Restaurants across the United States are feeling the effects of the restaurant industry labor shortage. It's had a costly impact on the hospitality industry. The results are visible in dining establishments and on restaurant profit and loss statements, including fine dining, fast food chains, and roadside diners.
If you're a restaurant manager or owner, you're likely struggling to fill open positions at your business. As a result, many restaurants are functioning at a limited capacity, with reduced hours, or have ceased their restaurant operations. One in ten restaurants closed during the height of the COVID-19 pandemic in 2020.
However, even though there's a labor shortage, many restaurants are implementing successful strategies for survival. Read on to see our tips for how to survive the restaurant industry labor shortage.
Why Is There a Labor Shortage in Restaurants?
The global COVID-19 pandemic in 2020 is the main factor in the ongoing restaurant industry labor shortage. During the height of the pandemic, local and federal governments imposed restrictions on dining establishments.
The restrictions included capacity limits, reduced operating hours, and social distancing protocols. These mandates forced restaurant owners and operators into unprecedented situations. Reports of failed restaurant chains commonly appeared in the news.
Even when restaurants began returning to normal operations regarding dining and seating capacity, many people chose to order takeaway food. Online ordering apps like DoorDash, GrubHub, and Uber Eats experienced significant growth during the lockdowns.
Where Have the Restaurant Industry Workers Gone?
Consumers have returned to restaurants, longing for in-house dining experiences and gatherings they enjoyed before the pandemic. But the workers haven't returned to the front of house and back of house areas in restaurants.
If you're an owner or manager in hospitality, you know the struggle to hire workers from first-hand experience. Your frustration with trying to find talented workers for your restaurant has been an ongoing battle. Here are the three main reasons for the ongoing restaurant industry labor shortage:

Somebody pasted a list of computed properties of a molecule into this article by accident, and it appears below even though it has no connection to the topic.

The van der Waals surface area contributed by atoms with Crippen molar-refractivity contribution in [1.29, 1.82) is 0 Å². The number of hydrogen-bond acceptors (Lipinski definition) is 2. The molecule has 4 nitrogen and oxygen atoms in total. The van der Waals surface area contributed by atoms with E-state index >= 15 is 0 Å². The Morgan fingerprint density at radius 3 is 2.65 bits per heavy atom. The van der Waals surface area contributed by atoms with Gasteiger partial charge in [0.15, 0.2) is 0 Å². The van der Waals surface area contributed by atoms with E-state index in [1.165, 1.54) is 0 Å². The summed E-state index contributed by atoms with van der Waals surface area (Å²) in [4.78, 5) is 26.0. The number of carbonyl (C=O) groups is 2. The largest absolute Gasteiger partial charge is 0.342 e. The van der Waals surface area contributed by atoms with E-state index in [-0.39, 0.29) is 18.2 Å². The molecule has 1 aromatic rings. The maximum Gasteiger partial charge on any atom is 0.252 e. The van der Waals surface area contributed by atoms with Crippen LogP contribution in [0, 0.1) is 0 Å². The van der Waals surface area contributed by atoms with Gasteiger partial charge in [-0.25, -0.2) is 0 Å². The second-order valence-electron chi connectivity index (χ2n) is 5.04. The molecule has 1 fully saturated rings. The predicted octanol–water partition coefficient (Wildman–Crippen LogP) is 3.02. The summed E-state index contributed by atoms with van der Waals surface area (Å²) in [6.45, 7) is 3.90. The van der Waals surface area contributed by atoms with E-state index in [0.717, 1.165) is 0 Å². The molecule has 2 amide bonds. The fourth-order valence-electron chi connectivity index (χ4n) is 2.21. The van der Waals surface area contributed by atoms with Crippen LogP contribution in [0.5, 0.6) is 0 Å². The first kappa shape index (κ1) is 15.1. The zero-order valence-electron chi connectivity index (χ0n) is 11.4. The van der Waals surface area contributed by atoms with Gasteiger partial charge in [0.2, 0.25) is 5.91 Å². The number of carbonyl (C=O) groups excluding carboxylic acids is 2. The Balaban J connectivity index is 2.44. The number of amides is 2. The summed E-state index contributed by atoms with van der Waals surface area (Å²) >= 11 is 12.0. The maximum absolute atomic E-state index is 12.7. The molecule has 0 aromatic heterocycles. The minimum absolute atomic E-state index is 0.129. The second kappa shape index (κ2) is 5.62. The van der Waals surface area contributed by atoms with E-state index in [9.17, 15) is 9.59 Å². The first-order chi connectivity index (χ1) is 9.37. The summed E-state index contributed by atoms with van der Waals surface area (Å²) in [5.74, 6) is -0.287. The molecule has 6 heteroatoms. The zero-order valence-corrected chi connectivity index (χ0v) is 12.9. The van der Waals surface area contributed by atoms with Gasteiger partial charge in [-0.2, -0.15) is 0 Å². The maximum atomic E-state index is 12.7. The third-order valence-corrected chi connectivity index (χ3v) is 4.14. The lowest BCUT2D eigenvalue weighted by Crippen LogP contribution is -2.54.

1. Employee Turnover
Due to the pandemic-related restrictions and closures, many restaurateurs had to find a way to cut their restaurant expenses. Some businesses reduced compensation for their employees, including hourly wages and benefits. They also focused on reducing overhead costs to remain sustainable.
Many restaurants eliminated workers to minimize labor cost. The ones who remained saw their hourly rates get smaller while their work shifts got longer. Add in the demanding work necessary to maintain profitability and a high level of customer service, and many servers experienced burnout or quit their jobs.
2. Career Changes
Many restaurant workers who managed to keep their jobs during the pandemic looked for secondary sources of income. This meant the possibility of acquiring work outside of the hospitality industry since job openings were so scarce for restaurants.
Others returned to school or learned new skills, while some learned how to start a virtual restaurant or launched a ghost kitchen. These types of ventures have been opening across the United States during the past several years. Operating or working in one of these provides an interesting alternative for some restaurant industry veterans.
3. Lingering Health Concerns